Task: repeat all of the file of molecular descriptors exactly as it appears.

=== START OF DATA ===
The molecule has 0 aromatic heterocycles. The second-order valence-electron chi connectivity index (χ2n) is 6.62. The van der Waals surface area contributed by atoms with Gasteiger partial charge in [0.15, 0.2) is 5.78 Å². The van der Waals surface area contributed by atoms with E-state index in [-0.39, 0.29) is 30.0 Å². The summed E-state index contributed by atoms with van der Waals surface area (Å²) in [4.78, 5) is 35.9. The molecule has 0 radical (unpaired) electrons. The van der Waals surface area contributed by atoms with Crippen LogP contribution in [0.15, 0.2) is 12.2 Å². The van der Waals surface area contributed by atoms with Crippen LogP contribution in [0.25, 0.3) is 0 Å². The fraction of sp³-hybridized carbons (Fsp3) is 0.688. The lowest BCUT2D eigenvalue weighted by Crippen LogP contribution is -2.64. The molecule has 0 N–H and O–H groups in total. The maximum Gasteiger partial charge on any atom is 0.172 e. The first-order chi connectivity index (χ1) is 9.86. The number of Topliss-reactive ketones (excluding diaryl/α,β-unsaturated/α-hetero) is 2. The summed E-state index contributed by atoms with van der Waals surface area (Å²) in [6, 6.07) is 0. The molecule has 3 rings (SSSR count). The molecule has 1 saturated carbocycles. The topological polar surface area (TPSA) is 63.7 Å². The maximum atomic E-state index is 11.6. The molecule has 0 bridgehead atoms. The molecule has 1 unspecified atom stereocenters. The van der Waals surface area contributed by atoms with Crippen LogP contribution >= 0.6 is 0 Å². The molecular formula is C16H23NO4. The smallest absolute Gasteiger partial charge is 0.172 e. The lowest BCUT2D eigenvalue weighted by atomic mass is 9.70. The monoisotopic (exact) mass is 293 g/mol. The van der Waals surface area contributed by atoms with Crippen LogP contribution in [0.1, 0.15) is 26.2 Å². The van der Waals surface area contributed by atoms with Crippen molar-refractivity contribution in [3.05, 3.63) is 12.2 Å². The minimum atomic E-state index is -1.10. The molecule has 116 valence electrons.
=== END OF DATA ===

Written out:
The molecule has 0 aromatic heterocycles. The second-order valence-electron chi connectivity index (χ2n) is 6.62. The van der Waals surface area contributed by atoms with Gasteiger partial charge in [0.15, 0.2) is 5.78 Å². The van der Waals surface area contributed by atoms with E-state index in [-0.39, 0.29) is 30.0 Å². The summed E-state index contributed by atoms with van der Waals surface area (Å²) in [4.78, 5) is 35.9. The molecule has 0 radical (unpaired) electrons. The van der Waals surface area contributed by atoms with Crippen LogP contribution in [0.15, 0.2) is 12.2 Å². The van der Waals surface area contributed by atoms with Crippen LogP contribution in [0.25, 0.3) is 0 Å². The fraction of sp³-hybridized carbons (Fsp3) is 0.688. The lowest BCUT2D eigenvalue weighted by Crippen LogP contribution is -2.64. The molecule has 0 N–H and O–H groups in total. The maximum Gasteiger partial charge on any atom is 0.172 e. The first-order chi connectivity index (χ1) is 9.86. The number of Topliss-reactive ketones (excluding diaryl/α,β-unsaturated/α-hetero) is 2. The summed E-state index contributed by atoms with van der Waals surface area (Å²) in [6, 6.07) is 0. The molecule has 3 rings (SSSR count). The molecule has 1 saturated carbocycles. The topological polar surface area (TPSA) is 63.7 Å². The maximum atomic E-state index is 11.6. The molecule has 0 bridgehead atoms. The molecule has 1 unspecified atom stereocenters. The van der Waals surface area contributed by atoms with Crippen LogP contribution >= 0.6 is 0 Å². The molecular formula is C16H23NO4. The smallest absolute Gasteiger partial charge is 0.172 e. The lowest BCUT2D eigenvalue weighted by atomic mass is 9.70. The monoisotopic (exact) mass is 293 g/mol. The van der Waals surface area contributed by atoms with Crippen LogP contribution in [0.1, 0.15) is 26.2 Å². The van der Waals surface area contributed by atoms with Crippen molar-refractivity contribution in [3.05, 3.63) is 12.2 Å². The minimum atomic E-state index is -1.10. The molecule has 116 valence electrons.